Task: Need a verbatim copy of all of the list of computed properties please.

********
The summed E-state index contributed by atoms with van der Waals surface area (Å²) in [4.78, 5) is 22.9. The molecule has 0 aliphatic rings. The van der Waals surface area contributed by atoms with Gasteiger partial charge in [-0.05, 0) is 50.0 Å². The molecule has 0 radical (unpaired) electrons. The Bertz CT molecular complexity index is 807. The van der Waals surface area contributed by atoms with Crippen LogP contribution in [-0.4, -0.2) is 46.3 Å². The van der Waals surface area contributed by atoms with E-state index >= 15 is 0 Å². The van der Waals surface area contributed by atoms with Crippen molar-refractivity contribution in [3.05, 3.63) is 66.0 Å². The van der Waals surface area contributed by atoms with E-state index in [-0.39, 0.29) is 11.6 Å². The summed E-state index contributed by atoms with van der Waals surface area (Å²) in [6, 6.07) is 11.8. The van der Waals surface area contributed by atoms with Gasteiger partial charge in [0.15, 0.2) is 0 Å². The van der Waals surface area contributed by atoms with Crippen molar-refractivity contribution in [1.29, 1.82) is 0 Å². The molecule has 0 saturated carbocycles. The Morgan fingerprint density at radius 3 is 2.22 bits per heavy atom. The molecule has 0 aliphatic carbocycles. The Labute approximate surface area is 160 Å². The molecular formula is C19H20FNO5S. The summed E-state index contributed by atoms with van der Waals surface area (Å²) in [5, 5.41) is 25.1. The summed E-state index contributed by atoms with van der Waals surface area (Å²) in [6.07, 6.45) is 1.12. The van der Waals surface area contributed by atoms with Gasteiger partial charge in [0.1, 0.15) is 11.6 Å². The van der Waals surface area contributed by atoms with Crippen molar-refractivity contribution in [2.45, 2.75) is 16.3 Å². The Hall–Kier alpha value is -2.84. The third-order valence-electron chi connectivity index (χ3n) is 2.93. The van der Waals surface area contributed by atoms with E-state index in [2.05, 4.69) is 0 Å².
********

The summed E-state index contributed by atoms with van der Waals surface area (Å²) in [4.78, 5) is 22.9. The molecule has 0 aliphatic rings. The van der Waals surface area contributed by atoms with Gasteiger partial charge in [-0.05, 0) is 50.0 Å². The molecule has 0 radical (unpaired) electrons. The Bertz CT molecular complexity index is 807. The van der Waals surface area contributed by atoms with Crippen LogP contribution in [-0.4, -0.2) is 46.3 Å². The van der Waals surface area contributed by atoms with E-state index >= 15 is 0 Å². The van der Waals surface area contributed by atoms with Crippen molar-refractivity contribution in [3.05, 3.63) is 66.0 Å². The van der Waals surface area contributed by atoms with E-state index in [-0.39, 0.29) is 11.6 Å². The summed E-state index contributed by atoms with van der Waals surface area (Å²) in [6, 6.07) is 11.8. The van der Waals surface area contributed by atoms with Gasteiger partial charge in [0.15, 0.2) is 0 Å². The van der Waals surface area contributed by atoms with Crippen molar-refractivity contribution in [1.29, 1.82) is 0 Å². The molecule has 0 saturated carbocycles. The Morgan fingerprint density at radius 3 is 2.22 bits per heavy atom. The molecule has 0 aliphatic carbocycles. The Labute approximate surface area is 160 Å². The molecular formula is C19H20FNO5S. The summed E-state index contributed by atoms with van der Waals surface area (Å²) in [5, 5.41) is 25.1. The summed E-state index contributed by atoms with van der Waals surface area (Å²) in [6.07, 6.45) is 1.12. The van der Waals surface area contributed by atoms with Gasteiger partial charge in [0.1, 0.15) is 11.6 Å². The van der Waals surface area contributed by atoms with Crippen molar-refractivity contribution in [2.45, 2.75) is 16.3 Å². The Hall–Kier alpha value is -2.84. The third-order valence-electron chi connectivity index (χ3n) is 2.93. The van der Waals surface area contributed by atoms with E-state index in [2.05, 4.69) is 0 Å².